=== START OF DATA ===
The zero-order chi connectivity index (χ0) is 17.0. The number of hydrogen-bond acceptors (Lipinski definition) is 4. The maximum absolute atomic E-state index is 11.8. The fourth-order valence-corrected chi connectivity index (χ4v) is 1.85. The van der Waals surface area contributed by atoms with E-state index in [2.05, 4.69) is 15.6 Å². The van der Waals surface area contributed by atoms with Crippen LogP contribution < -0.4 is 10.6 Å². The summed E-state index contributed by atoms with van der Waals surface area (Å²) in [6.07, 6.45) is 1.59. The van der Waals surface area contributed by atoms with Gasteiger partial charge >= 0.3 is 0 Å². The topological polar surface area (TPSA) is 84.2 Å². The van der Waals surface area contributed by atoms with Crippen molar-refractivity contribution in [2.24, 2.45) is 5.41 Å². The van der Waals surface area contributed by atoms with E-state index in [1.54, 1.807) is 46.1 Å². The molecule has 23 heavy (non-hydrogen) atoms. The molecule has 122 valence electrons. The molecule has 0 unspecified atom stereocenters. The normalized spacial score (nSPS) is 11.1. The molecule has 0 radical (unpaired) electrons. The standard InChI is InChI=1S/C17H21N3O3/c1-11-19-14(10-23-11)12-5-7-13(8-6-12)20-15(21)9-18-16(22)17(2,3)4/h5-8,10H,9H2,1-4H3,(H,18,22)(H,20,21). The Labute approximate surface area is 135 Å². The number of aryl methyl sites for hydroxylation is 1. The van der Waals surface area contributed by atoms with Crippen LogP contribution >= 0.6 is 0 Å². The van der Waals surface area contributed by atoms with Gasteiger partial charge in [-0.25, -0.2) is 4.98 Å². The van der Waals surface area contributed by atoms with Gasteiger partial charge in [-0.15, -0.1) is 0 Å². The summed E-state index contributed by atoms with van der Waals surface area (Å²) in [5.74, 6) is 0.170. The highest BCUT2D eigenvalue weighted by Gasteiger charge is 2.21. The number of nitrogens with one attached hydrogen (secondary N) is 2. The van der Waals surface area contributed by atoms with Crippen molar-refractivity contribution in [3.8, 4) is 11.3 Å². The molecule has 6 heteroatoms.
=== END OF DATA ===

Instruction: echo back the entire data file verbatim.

The zero-order chi connectivity index (χ0) is 17.0. The number of hydrogen-bond acceptors (Lipinski definition) is 4. The maximum absolute atomic E-state index is 11.8. The fourth-order valence-corrected chi connectivity index (χ4v) is 1.85. The van der Waals surface area contributed by atoms with E-state index in [2.05, 4.69) is 15.6 Å². The van der Waals surface area contributed by atoms with Crippen LogP contribution < -0.4 is 10.6 Å². The summed E-state index contributed by atoms with van der Waals surface area (Å²) in [6.07, 6.45) is 1.59. The van der Waals surface area contributed by atoms with Gasteiger partial charge >= 0.3 is 0 Å². The topological polar surface area (TPSA) is 84.2 Å². The van der Waals surface area contributed by atoms with Crippen molar-refractivity contribution in [2.24, 2.45) is 5.41 Å². The van der Waals surface area contributed by atoms with E-state index in [1.54, 1.807) is 46.1 Å². The molecule has 23 heavy (non-hydrogen) atoms. The molecule has 122 valence electrons. The molecule has 0 unspecified atom stereocenters. The normalized spacial score (nSPS) is 11.1. The molecule has 0 radical (unpaired) electrons. The standard InChI is InChI=1S/C17H21N3O3/c1-11-19-14(10-23-11)12-5-7-13(8-6-12)20-15(21)9-18-16(22)17(2,3)4/h5-8,10H,9H2,1-4H3,(H,18,22)(H,20,21). The Labute approximate surface area is 135 Å². The number of aryl methyl sites for hydroxylation is 1. The van der Waals surface area contributed by atoms with Crippen LogP contribution >= 0.6 is 0 Å². The van der Waals surface area contributed by atoms with Gasteiger partial charge in [-0.25, -0.2) is 4.98 Å². The van der Waals surface area contributed by atoms with Gasteiger partial charge in [-0.15, -0.1) is 0 Å². The summed E-state index contributed by atoms with van der Waals surface area (Å²) in [5.74, 6) is 0.170. The highest BCUT2D eigenvalue weighted by Gasteiger charge is 2.21. The number of nitrogens with one attached hydrogen (secondary N) is 2. The van der Waals surface area contributed by atoms with Crippen molar-refractivity contribution in [3.8, 4) is 11.3 Å². The molecule has 6 heteroatoms.